Monday, June 12, 2017

A Writer's Life - the Unvarnished, Smudged-Mascara Truth

Every so often, I run across a picture of Angela Lansbury as Jessica Fletcher. She’s sitting at her kitchen table in front of a typewriter. There’s a coffee cup to her left, a coffee pot to her right, and a sweater casually draped around her shoulders. She’s wearing make-up. She’s also wearing a satisfied smile—as if writing is a lark and she’s just sat down to dash off 5,000 words.

I too write at the kitchen table. On a laptop. I too have a coffee cup nearby. The Keurig is but steps away. But chances are, if I’m writing, there’s no sweater. There’s definitely no make-up. And there is absolutely no satisfied smile.

Since I write early in the morning, I want no pictures. No photographic evidence that my hair is twisted into a messy bun (did I mention Jessica is well-coiffed?). No one need view my comfy, seen-better-days bathrobe, or the smudges of yesterday’s mascara.

Jessica makes writing look almost glamorous.

I find the process of writing to be anything but glamorous. There are mornings when 500 writing words feels like a win. There are mornings when we’re out of cream for my coffee (HOW DID THAT HAPPEN?). There was even one dreadful morning when we were out of coffee.

Jessica makes writing look almost effortless.

If writing is effortless, why do I spend so much time with my head buried in my hands wondering what the heck happens next? And, why, when I figure that out, won’t the words fit together like puzzle pieces? Preferably one of those wooden puzzles where the cow and the sheep and pig are cut out of a wooden board and the pieces have pegs.

How does Jessica actually finish a book when she’s investigating a new murder every week?

And, given that Jessica writes murder mysteries, isn’t solving one something of a busman’s holiday? Yet, her well never runs dry. There she is, arguing with the sometimes obtuse Amos, offering sage advice to the earnest young person who is somehow embroiled in murder, and solving crimes.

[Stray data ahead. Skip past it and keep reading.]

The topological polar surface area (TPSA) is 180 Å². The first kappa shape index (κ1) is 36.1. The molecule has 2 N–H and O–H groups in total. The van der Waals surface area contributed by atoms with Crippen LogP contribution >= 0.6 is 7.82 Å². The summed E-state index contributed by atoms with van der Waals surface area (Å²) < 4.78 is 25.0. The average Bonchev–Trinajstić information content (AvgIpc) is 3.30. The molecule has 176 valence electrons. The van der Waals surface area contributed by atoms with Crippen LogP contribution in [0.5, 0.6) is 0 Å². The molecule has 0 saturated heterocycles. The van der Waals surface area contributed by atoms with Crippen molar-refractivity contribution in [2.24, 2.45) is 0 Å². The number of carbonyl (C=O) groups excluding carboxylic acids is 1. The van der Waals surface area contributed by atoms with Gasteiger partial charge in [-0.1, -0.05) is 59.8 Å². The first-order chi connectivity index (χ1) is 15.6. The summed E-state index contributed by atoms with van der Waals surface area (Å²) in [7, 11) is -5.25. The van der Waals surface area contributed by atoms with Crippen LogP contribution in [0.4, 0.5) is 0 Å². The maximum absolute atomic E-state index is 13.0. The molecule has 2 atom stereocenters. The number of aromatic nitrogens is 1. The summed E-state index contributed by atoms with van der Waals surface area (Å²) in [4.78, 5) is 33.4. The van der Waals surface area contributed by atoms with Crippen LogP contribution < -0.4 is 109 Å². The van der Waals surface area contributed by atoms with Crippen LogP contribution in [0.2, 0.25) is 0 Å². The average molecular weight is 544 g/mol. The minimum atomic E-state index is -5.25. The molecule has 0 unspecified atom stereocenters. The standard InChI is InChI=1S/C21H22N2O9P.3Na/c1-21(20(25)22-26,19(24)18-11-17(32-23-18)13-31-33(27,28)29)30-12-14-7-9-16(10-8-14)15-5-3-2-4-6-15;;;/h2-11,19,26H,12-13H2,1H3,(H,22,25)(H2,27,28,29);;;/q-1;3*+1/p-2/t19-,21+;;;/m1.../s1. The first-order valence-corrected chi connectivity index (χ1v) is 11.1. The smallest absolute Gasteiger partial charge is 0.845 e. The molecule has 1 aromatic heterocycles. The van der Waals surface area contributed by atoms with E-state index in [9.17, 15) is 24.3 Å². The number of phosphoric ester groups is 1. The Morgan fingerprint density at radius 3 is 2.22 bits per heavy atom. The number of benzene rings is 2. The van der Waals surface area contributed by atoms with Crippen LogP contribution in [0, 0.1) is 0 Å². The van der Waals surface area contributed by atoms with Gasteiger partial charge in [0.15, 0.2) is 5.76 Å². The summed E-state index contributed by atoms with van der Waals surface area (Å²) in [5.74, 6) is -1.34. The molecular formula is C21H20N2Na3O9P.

The well at the Mulhern’s is not bottomless (see above for head in hands). Any advice I offer is to my teenage daughters (who think I am obtuse) and the only mystery I ever solve is who swiped my phone charger (looking at you, youngest daughter).

Kitchen table and coffee cup aside, I am nothing like Jessica Fletcher. Perhaps because I am real and Jessica is some writer’s dream of what writing should be like.

All that said, whoever wrote about Jessica’s adventures in Cabot Cove got one things absolutely right—the joy and excitement of sending a new book into the world.

I’m so thrilled that Watching the Detectives is out in the world that I might even comb my hair and put on lipstick before I sit down in front of my laptop (kidding).

Julie Mulhern is the USA Today bestselling author of The Country Club Murders. 

She is a Kansas City native who grew up on a steady diet of Agatha Christie. She spends her spare time whipping up gourmet meals for her family, working out at the gym and finding new ways to keep her house spotlessly clean--and she's got an active imagination. Truth is--she's an expert at calling for take-out, she grumbles about walking the dog and the dust bunnies under the bed have grown into dust lions.


  1. Thanks for sharing the "real side" of author life!

    1. The real side. Coffee. Messy hair. More Coffee. Thanks so much for stopping by!

  2. Whatever. Each book is even more fun than the last one. Which may be a result of reading them ALL in order. Good good work, Julie.

    1. Janey, thank you. So much. Bottom of my heart. You have no idea how much an author LOVES hearing that!